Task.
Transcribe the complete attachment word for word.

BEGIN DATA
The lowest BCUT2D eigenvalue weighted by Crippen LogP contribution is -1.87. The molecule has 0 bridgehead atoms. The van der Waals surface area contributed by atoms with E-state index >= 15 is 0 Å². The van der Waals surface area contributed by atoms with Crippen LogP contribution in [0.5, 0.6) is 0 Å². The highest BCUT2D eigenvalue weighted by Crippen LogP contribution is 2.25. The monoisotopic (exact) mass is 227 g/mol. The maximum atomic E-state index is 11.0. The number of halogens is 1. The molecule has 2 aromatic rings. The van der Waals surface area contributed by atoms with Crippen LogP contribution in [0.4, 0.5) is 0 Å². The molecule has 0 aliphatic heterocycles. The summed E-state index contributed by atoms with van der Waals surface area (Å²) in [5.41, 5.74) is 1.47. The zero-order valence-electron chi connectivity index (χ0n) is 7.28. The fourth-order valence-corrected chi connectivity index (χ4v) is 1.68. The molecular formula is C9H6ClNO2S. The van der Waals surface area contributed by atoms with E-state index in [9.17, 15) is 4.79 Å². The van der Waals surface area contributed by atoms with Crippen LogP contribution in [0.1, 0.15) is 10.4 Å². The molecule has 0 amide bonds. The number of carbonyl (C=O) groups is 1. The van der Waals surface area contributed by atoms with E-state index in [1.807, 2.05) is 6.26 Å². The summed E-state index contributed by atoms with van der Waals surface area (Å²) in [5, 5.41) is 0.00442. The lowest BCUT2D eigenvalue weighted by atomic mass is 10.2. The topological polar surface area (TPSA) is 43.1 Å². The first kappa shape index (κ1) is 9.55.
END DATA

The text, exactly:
The lowest BCUT2D eigenvalue weighted by Crippen LogP contribution is -1.87. The molecule has 0 bridgehead atoms. The van der Waals surface area contributed by atoms with E-state index >= 15 is 0 Å². The van der Waals surface area contributed by atoms with Crippen LogP contribution in [0.5, 0.6) is 0 Å². The highest BCUT2D eigenvalue weighted by Crippen LogP contribution is 2.25. The monoisotopic (exact) mass is 227 g/mol. The maximum atomic E-state index is 11.0. The number of halogens is 1. The molecule has 2 aromatic rings. The van der Waals surface area contributed by atoms with Crippen LogP contribution in [0.4, 0.5) is 0 Å². The molecule has 0 aliphatic heterocycles. The summed E-state index contributed by atoms with van der Waals surface area (Å²) in [5.41, 5.74) is 1.47. The zero-order valence-electron chi connectivity index (χ0n) is 7.28. The fourth-order valence-corrected chi connectivity index (χ4v) is 1.68. The molecular formula is C9H6ClNO2S. The van der Waals surface area contributed by atoms with E-state index in [9.17, 15) is 4.79 Å². The van der Waals surface area contributed by atoms with Crippen LogP contribution in [0.1, 0.15) is 10.4 Å². The molecule has 0 amide bonds. The number of carbonyl (C=O) groups is 1. The van der Waals surface area contributed by atoms with E-state index in [1.807, 2.05) is 6.26 Å². The summed E-state index contributed by atoms with van der Waals surface area (Å²) in [5, 5.41) is 0.00442. The lowest BCUT2D eigenvalue weighted by atomic mass is 10.2. The topological polar surface area (TPSA) is 43.1 Å². The first kappa shape index (κ1) is 9.55.